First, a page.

At this time I attempted to reason with the subject and asked for his name and birth date to which he again stated he did not have to provide.

While speaking with the subject he continued to yell and tell us that he was a US citizen and did not have to provide us with any information and that he was aware of the Constitution. After numerous attempts to reason with the subject and asking him to quiet down and cooperate, he stated that he would not provide us with any information.

At this time I told the subject to turn around and place his hands behind his back to which he stated that I better not touch him and that he was not going to comply. At this time I again asked the subject to place his hands behind his back to which he again stated he would not.

At this time I attempted to gain control of the subjects arm to which he jerked away and took a few steps and again told me not to touch him. At this time I assisted the subject to the ground and placed him into handcuffs and advised him to stop resisting, to which he then complied. At this time I patted the subject down and located a wallet in his front pocket that contained an Ohio drivers license identifying the subject as Ryan Michael Powell.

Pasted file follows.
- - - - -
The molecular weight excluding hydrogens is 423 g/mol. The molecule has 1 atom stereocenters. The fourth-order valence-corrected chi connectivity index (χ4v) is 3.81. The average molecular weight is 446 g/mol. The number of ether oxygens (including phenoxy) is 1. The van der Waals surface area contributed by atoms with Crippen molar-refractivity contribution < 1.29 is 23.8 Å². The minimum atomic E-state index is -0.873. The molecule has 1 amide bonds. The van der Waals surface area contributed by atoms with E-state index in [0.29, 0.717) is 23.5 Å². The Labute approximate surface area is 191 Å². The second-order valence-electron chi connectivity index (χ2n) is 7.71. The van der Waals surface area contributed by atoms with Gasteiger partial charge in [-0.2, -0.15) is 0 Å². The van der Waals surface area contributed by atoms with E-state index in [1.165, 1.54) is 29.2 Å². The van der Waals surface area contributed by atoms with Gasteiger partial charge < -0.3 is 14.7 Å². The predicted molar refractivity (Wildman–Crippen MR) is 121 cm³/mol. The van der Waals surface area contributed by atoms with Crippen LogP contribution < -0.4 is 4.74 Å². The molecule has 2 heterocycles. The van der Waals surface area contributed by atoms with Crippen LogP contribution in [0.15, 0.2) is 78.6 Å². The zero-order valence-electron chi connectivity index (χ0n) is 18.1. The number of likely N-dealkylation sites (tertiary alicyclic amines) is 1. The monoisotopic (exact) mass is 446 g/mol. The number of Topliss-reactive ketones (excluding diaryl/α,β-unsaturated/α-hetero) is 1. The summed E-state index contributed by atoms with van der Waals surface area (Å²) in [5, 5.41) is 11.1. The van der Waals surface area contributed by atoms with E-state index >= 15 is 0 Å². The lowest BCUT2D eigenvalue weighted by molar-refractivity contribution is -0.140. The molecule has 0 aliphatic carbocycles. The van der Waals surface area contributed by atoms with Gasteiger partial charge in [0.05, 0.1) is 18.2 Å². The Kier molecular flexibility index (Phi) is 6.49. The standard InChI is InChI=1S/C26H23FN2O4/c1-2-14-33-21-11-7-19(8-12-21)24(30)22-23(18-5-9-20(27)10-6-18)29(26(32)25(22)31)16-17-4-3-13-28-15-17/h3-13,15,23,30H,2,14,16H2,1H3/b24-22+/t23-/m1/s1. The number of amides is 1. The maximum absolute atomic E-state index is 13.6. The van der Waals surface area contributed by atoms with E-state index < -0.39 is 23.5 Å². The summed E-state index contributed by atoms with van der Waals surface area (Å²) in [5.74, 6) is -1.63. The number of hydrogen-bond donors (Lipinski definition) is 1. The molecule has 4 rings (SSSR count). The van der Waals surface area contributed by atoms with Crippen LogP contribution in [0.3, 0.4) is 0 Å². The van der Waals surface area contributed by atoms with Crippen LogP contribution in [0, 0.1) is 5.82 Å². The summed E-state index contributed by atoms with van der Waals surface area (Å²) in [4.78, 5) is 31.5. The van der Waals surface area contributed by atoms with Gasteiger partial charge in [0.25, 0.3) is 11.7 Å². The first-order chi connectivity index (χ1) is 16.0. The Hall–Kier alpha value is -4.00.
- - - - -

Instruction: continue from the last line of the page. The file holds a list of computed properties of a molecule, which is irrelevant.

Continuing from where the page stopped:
At this time I advised Mr. Powell of his Miranda Rights to which he stated he understood. At this time I contacted dispatch to have the jail van enroute to transport Mr. Powell to the Putnam County Jail. Upon arrival of the jail van Mr. Powell and his belongings were loaded and he was transported to the Putnam County Jail. After arriving at the jail and during the process of placing Mr. Powell's belongings into the property room, a glass smoking device was located in Mr. Powell's bag commonly used to smoke marijuana. At this time Mr. Powell was remanded to the jail staff on the above stated charges.

Cpl. Jonathan D. Chadd
[Jonathan D. Chadd's signature]

So what do you think? By reading this arrest report, can you figure out exactly how I broke a law? Since I don't want to taint your perception of what may or may not have happened during my encounter with the public servants of Putnam County, Indiana, I'll refrain from adding any commentary for a few days.